This is what happened when I was quizzing a 30 something friend the other day on her thoughts about Breathless. I knew she'd bought it and read it, and hadn't as yet given me any feedback. At first she said she hadn't read enough to comment, but as I pressed her for any response, and assured her that I could take it even if she thought it was crap, and that I'm okay with constructive criticism and that not everyone is going to like it, I wasn't prepared for this response;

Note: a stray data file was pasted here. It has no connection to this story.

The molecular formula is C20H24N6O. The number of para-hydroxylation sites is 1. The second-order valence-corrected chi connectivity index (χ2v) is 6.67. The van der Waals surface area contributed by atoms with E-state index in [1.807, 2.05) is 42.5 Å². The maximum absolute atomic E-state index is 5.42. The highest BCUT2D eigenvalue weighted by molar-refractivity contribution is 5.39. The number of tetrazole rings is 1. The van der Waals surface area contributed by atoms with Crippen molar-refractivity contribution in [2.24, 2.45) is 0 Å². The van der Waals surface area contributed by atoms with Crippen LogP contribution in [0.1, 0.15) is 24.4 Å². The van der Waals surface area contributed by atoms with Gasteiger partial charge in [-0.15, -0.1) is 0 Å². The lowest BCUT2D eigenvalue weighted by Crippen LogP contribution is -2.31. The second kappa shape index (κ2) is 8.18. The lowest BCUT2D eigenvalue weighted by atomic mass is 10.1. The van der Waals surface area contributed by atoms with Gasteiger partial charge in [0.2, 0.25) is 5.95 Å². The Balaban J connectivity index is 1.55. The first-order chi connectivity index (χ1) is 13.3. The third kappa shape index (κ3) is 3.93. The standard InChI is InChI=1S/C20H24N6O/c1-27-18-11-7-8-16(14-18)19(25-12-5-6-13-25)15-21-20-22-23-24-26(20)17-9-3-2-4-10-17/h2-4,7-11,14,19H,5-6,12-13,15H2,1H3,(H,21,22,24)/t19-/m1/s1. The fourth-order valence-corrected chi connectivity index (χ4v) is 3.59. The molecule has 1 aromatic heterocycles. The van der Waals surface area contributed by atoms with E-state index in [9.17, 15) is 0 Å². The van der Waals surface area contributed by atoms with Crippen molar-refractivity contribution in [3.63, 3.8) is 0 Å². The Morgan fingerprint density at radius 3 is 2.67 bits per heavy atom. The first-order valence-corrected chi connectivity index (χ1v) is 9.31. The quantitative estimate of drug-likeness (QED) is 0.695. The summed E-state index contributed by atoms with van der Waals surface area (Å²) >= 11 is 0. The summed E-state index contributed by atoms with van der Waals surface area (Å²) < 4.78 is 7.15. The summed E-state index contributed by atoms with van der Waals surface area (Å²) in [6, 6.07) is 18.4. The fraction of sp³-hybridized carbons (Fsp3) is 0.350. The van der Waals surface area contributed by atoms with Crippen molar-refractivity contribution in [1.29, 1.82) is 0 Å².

I don't want to read anymore because I can't handle being taken back to the painful days of my teen years, I'm sorry but it's just too much, it's like I can feel everything Charlie feels, the loneliness, the heartache of things happening out of my control, the sadness, the grief.. and I don't want to feel like that again, it took me too long to work through it..But isn't this why we write to evoke an emotional response from the reader; to have them feel what we can hopefully have our characters convey to them? As it dawned on me that that is exactly what I'd hoped a reader would feel as they identified with Charlies (my main female protagonist) dealt hand in life; this transitional, often sad and lonely, often complex, often raging emotional period of life from deep despair one minute to conquer the world the next, called Adolescense.. maybe writing is not so bad after all..Except for the pay.. but that's for another post , another day.